COACH RYAN: Well, you can stir that within the player. With what we do in practice, I’m sure other people do it, we don’t have a patent on it, but you put 10 seconds on the clock, 5 seconds on the clock, 15 seconds, and we go through situations. You find out through those situations at least who the players are trusting to be in that position, and you let them do it simply by playing out the last X number of seconds that I mentioned. Then you strongly encourage, Okay, this is what happened eight times, three times this happened, and you play percentages. That’s what I do.
We have certain things in practice where we know what to go to. Obviously we’re not going to tell the public. If they shut off one guy, then this is what we could possibly go to, or this, or this, or this. Like the quarterback looking at four or five receivers, checking off who isn’t open, finding who is.

Q. Obviously it’s a rematch between last year’s Kentucky team and Wisconsin, a game which was obviously very close, came down to the final shot. Tell me what you see different in this team other than they’re undefeated. They have veteran players. What makes them different, that much better, going up against them the second time?
COACH RYAN: Well, I think they’ve been through so many pressure situations when you’re undefeated. Not to promote my University of Wisconsin Platteville team necessarily. I had a chance to coach two college teams that went undefeated in a season, and I know what it’s like to be 10?0, 15?0, 25?0, what that does to a team.
It actually made our practices better. Our practices were very competitive, knowing that all eyes are on you. Needless to say in Division I there’s more eyes, all on Kentucky’s team.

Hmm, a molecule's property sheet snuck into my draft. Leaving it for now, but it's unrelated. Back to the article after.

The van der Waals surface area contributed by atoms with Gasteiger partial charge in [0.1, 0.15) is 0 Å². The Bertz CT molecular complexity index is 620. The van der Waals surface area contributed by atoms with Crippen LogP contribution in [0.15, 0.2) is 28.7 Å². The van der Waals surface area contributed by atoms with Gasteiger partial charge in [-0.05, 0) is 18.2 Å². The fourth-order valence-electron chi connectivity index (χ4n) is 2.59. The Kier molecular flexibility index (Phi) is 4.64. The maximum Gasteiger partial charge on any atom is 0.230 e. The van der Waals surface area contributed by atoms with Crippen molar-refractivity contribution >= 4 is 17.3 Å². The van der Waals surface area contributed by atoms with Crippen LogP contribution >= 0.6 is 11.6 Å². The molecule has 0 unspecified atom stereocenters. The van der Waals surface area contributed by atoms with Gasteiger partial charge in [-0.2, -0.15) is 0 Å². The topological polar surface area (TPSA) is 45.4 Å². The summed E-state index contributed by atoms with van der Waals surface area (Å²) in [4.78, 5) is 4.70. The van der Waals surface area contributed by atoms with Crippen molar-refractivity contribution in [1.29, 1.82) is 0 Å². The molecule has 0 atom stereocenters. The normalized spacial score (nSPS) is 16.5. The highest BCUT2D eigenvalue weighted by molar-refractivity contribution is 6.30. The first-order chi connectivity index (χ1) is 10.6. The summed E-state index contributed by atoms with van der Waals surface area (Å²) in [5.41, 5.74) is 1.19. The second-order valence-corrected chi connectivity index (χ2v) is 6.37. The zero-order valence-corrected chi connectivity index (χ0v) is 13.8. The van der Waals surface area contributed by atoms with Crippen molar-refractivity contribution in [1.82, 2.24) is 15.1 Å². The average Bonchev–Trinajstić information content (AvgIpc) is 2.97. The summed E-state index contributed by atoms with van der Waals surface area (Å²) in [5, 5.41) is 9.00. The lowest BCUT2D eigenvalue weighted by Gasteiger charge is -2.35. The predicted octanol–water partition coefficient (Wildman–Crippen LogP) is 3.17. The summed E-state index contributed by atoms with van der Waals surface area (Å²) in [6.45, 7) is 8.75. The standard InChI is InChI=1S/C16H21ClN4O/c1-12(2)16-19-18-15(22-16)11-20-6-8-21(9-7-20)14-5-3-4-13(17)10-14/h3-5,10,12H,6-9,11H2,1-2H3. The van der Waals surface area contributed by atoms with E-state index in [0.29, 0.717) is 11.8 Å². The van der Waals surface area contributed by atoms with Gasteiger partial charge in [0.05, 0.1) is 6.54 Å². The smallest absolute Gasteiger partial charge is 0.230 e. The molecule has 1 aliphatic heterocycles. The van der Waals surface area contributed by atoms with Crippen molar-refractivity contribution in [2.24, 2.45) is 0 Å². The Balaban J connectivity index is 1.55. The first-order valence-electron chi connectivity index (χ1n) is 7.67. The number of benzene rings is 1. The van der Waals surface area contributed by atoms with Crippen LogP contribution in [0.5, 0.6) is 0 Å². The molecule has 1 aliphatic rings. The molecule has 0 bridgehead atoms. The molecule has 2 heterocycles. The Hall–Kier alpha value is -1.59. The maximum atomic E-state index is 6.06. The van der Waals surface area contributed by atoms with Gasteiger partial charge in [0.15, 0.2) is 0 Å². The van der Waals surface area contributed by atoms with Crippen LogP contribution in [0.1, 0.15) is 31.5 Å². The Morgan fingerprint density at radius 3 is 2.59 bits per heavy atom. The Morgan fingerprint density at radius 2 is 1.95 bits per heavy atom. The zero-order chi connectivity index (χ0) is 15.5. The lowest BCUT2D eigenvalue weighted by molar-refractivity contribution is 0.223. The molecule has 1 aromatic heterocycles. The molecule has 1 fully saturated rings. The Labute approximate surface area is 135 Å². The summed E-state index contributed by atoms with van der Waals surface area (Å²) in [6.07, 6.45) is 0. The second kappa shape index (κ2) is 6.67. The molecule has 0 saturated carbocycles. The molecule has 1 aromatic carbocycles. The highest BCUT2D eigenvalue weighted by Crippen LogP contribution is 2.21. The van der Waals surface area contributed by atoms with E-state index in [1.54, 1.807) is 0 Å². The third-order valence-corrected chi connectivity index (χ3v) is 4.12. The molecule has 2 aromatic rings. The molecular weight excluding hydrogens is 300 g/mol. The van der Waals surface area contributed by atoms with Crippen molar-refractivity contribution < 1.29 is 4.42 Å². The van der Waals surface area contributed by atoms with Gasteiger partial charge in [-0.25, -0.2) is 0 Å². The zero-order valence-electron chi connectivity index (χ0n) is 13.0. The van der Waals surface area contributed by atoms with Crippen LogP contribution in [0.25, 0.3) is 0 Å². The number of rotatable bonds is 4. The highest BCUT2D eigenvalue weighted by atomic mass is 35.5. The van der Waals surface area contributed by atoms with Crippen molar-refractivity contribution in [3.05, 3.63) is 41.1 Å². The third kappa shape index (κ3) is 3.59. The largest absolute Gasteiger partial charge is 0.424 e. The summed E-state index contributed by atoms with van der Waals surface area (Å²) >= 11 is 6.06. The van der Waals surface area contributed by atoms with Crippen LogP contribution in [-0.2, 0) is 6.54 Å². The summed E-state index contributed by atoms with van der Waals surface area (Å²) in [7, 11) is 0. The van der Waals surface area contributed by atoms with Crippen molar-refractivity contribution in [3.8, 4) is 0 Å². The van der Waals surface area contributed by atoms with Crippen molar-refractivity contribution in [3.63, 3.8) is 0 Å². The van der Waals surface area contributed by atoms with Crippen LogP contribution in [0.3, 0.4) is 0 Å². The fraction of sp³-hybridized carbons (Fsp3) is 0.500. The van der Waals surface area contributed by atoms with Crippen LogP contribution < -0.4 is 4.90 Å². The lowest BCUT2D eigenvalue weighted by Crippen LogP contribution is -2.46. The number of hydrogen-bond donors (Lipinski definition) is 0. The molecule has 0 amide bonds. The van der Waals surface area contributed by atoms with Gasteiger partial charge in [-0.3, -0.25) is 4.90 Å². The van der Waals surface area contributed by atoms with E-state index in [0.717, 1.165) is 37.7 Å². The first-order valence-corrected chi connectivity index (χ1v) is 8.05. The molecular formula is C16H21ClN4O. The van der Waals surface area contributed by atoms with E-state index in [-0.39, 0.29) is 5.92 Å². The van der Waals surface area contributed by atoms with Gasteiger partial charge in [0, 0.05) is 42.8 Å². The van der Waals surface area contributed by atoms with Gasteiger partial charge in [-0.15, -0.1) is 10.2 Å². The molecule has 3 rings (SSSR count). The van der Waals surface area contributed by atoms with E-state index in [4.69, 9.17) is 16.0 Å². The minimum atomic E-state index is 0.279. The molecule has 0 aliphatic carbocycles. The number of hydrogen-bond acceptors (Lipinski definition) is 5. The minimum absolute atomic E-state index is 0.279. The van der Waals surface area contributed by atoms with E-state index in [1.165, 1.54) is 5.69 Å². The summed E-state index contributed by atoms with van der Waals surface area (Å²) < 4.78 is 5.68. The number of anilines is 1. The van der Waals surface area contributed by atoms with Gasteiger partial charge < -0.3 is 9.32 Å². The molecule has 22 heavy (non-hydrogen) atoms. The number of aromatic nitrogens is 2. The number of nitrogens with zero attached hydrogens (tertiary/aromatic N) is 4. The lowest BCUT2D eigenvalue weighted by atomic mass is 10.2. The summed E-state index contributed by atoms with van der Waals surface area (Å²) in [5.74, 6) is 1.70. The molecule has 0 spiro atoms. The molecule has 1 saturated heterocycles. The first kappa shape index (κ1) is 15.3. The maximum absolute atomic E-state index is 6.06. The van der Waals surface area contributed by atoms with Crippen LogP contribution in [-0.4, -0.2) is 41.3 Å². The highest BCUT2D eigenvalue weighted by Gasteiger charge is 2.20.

But going through that, I just thought it made us better while we were undefeated because of how you learned to deal with the outside pressures. Then it builds inside. Okay, in practices you got enough good players going against each other, so you’re actually developing the skills of your players while the season’s going on because you have that depth.
So I think Kentucky is in a pretty good position from that standpoint of being able, even though they don’t have the same players as last year, what they’ve developed in the last four and a half months is some pretty competitive drills, some pretty competitive practices and work, to where not only were they good in November, but they’re even better now.

Q. Cal always says that they may be undefeated but they’re not perfect. I don’t know how much film you had to look at since two days ago, but is there really any weakness, big or small, that you tried to show the team so far?
COACH RYAN: I thought you were talking about John said he wasn’t perfect, because I was agreeing with that (laughter).

Q. I’m sure he says that, too.
COACH RYAN: We had a nice talk this morning, by the way.
Even if there’s a guy that shoots a bad percentage or has a rough day, look how many other guys can pick them up. There are some teams who have two, three, maybe four scorers. If they all have a bad day the same day, they’re definitely losing.
Kentucky can have guys have bad days but still have enough guys to make up for that.
So, no, I don’t think as far as comparing the last year or anything else… Again, we played Oregon again, then Arizona, now Kentucky. That’s three of our five games playing against the same people we played against the year before. The only thing we’re hoping is that it’s not the same outcome.
But, no, they’re strong from point to post. You don’t go undefeated in college now without something pretty special.

Q. Bo, I was wondering what your relationship now is like with Tom Izzo and how it’s maybe changed since you arrived in the Big Ten.
COACH RYAN: It’s the same as it’s always been: two coaches trying to get their programs to be successful year in, year out.
I knew when I came into the league, every place I ever became a head coach, there were certain programs that you say, Okay, if you want to be good, this is who you got to get. There’s some standards that are set. The state conference, there were three schools that were totally dominating, Eau Claire, Stevens Point, White Water. At UWM it was Butler. Then coming into the Big Ten, at the time obviously it was Michigan State.
We were on the board of directors together. I’m still on it. Tom is past president. So at the Big Ten meetings you talk. It’s a profession. It’s professionals trying to do their jobs.
I had a talk with Tom this morning, too. It’s kind of interesting.